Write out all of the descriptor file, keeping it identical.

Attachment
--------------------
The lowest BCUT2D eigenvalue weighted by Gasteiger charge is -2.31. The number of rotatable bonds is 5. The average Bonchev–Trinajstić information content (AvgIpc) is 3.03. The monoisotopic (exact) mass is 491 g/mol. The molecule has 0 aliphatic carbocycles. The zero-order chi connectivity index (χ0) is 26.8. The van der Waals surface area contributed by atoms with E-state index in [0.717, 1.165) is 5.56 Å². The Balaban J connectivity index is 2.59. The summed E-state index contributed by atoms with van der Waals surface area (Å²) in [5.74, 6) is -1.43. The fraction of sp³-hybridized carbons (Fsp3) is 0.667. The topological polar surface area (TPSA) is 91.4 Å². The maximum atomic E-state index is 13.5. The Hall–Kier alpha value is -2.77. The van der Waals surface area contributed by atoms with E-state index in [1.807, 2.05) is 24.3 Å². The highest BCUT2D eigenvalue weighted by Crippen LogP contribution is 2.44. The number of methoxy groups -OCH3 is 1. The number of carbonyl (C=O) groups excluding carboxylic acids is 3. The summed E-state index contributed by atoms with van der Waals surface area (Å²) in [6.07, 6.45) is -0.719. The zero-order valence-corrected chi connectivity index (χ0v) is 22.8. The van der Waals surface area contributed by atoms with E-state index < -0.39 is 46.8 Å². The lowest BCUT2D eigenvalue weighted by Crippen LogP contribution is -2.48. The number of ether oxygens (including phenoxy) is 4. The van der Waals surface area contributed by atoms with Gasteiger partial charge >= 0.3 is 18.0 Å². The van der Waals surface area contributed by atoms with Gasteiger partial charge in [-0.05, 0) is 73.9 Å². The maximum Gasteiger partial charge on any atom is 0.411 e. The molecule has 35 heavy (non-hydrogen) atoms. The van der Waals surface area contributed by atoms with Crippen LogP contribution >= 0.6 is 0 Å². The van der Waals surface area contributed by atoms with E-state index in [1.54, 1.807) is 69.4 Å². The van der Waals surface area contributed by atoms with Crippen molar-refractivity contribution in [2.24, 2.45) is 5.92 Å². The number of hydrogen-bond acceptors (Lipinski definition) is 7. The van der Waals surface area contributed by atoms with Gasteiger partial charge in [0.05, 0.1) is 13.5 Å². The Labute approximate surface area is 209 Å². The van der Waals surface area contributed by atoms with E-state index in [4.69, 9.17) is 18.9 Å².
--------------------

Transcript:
The lowest BCUT2D eigenvalue weighted by Gasteiger charge is -2.31. The number of rotatable bonds is 5. The average Bonchev–Trinajstić information content (AvgIpc) is 3.03. The monoisotopic (exact) mass is 491 g/mol. The molecule has 0 aliphatic carbocycles. The zero-order chi connectivity index (χ0) is 26.8. The van der Waals surface area contributed by atoms with E-state index in [0.717, 1.165) is 5.56 Å². The Balaban J connectivity index is 2.59. The summed E-state index contributed by atoms with van der Waals surface area (Å²) in [5.74, 6) is -1.43. The fraction of sp³-hybridized carbons (Fsp3) is 0.667. The topological polar surface area (TPSA) is 91.4 Å². The maximum atomic E-state index is 13.5. The Hall–Kier alpha value is -2.77. The van der Waals surface area contributed by atoms with E-state index in [1.807, 2.05) is 24.3 Å². The highest BCUT2D eigenvalue weighted by Crippen LogP contribution is 2.44. The number of methoxy groups -OCH3 is 1. The number of carbonyl (C=O) groups excluding carboxylic acids is 3. The summed E-state index contributed by atoms with van der Waals surface area (Å²) in [6.07, 6.45) is -0.719. The zero-order valence-corrected chi connectivity index (χ0v) is 22.8. The van der Waals surface area contributed by atoms with E-state index < -0.39 is 46.8 Å². The lowest BCUT2D eigenvalue weighted by Crippen LogP contribution is -2.48. The number of ether oxygens (including phenoxy) is 4. The van der Waals surface area contributed by atoms with Gasteiger partial charge >= 0.3 is 18.0 Å². The van der Waals surface area contributed by atoms with Gasteiger partial charge in [-0.05, 0) is 73.9 Å². The maximum Gasteiger partial charge on any atom is 0.411 e. The molecule has 35 heavy (non-hydrogen) atoms. The van der Waals surface area contributed by atoms with Crippen LogP contribution >= 0.6 is 0 Å². The van der Waals surface area contributed by atoms with E-state index in [1.54, 1.807) is 69.4 Å². The van der Waals surface area contributed by atoms with Crippen molar-refractivity contribution in [2.24, 2.45) is 5.92 Å². The number of hydrogen-bond acceptors (Lipinski definition) is 7. The van der Waals surface area contributed by atoms with Gasteiger partial charge in [0.05, 0.1) is 13.5 Å². The Labute approximate surface area is 209 Å². The van der Waals surface area contributed by atoms with E-state index in [4.69, 9.17) is 18.9 Å².